Today marks the start of our forum on the question of how we should review translations. Along with a general introduction by Criticism Editor Ellen Jones, this first installment contains contributions from Bilal Hashmi and Sophie Lewis. Drawing our attention to what something as simple as a question mark might signal, Hashmi alerts us to the importance of openness when engaging with translated texts, and Lewis helps us envision what the potential participants and platforms in a healthy reviewing ecology would look like. You’ll find more reflections, recommendations, and reconsiderations here on Wednesday and Thursday.
In July of this year Asymptote published a review of Kim Hyesoon’s A Drink of Red Mirror, translated from the Korean by Jiwon Shin, Lauren Albin, and Sue Hyon Bae, with contributions from Rebecca Teague, Dakota Hale, Kevin Salter, Sierra Hamel, and Nicole Lindell (Action Books, 2019). The review, written by translator Matt Reeck, sparked some heated discussion on Twitter on account of the questions it asked about the poems’ “Koreanness” and the visibility of that “Koreanness” in translation. A conversation began about the need for more reviewers of colour, and about the usefulness of concepts like “world literature” and “national literatures” in reviews of this kind. A factual mistake was pointed out and subsequently corrected, but it remained clear that some disapproved of the review’s tone and perspective. In writing about Kim’s poetry, Reeck attempts to interrogate his own position as a US-based reader and all the assumptions he therefore brings to a work translated from Korean; nevertheless, the review was seen to perpetuate and privilege those narrow assumptions.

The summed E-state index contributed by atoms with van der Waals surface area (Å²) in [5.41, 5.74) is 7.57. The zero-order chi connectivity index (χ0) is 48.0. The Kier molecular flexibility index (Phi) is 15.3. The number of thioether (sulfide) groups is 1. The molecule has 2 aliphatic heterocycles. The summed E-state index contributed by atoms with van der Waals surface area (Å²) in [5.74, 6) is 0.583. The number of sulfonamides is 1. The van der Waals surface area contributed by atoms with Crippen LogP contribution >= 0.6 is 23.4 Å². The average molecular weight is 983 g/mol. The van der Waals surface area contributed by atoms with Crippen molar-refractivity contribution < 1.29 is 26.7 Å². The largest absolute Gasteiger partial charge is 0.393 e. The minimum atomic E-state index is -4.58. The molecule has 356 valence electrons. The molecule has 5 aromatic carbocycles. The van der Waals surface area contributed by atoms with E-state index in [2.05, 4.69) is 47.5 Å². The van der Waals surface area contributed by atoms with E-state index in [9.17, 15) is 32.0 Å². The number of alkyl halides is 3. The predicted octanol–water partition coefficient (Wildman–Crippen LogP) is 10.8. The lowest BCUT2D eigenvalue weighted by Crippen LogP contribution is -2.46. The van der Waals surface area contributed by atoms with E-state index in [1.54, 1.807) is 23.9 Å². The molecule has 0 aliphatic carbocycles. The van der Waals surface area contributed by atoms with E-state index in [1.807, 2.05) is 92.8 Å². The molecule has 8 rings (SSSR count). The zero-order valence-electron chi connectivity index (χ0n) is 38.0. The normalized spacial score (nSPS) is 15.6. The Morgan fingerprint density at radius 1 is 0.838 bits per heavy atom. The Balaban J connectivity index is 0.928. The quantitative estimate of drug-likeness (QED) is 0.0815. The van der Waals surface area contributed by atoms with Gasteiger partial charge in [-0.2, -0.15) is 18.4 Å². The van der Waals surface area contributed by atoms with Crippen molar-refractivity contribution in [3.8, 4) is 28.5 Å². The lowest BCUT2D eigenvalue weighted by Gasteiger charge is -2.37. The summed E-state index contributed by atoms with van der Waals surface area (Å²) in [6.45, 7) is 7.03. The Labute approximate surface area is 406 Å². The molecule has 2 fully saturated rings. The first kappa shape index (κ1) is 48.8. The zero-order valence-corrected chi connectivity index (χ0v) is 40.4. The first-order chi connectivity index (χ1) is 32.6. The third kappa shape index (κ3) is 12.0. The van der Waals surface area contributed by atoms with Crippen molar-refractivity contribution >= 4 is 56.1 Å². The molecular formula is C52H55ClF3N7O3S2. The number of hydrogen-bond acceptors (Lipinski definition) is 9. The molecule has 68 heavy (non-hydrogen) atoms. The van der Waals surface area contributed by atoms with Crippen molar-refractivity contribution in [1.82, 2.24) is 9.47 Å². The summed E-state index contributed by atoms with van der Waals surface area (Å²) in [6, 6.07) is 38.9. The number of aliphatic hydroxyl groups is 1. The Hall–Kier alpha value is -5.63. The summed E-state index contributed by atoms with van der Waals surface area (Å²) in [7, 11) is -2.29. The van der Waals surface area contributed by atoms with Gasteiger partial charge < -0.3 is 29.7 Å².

A couple of months down the line, we want to make sure that those who criticised Reeck’s review know that they have been heard, and that as a result of those conversations, Asymptote has a renewed commitment to considering the political and ethical implications of the articles it publishes. As part of that commitment, we want to provide a more formal space to continue discussing the important questions raised in responses to the review. We have therefore invited a series of writers to contribute to a forum on reviewing translations, including Reeck himself, two of Kim Hyesoon’s translators (Sue Hyon Bae and Lauren Albin), two editors at Action Books (Katherine Hedeen and Johannes Göransson), and others who have elsewhere written incisively on this very topic (Sophie Lewis and Bilal Hashmi). These contributions will be featured here on the blog over the coming days as part of the journal’s ongoing dedication not just to the exchange of literature through translation but also to the circulation of ideas about translation.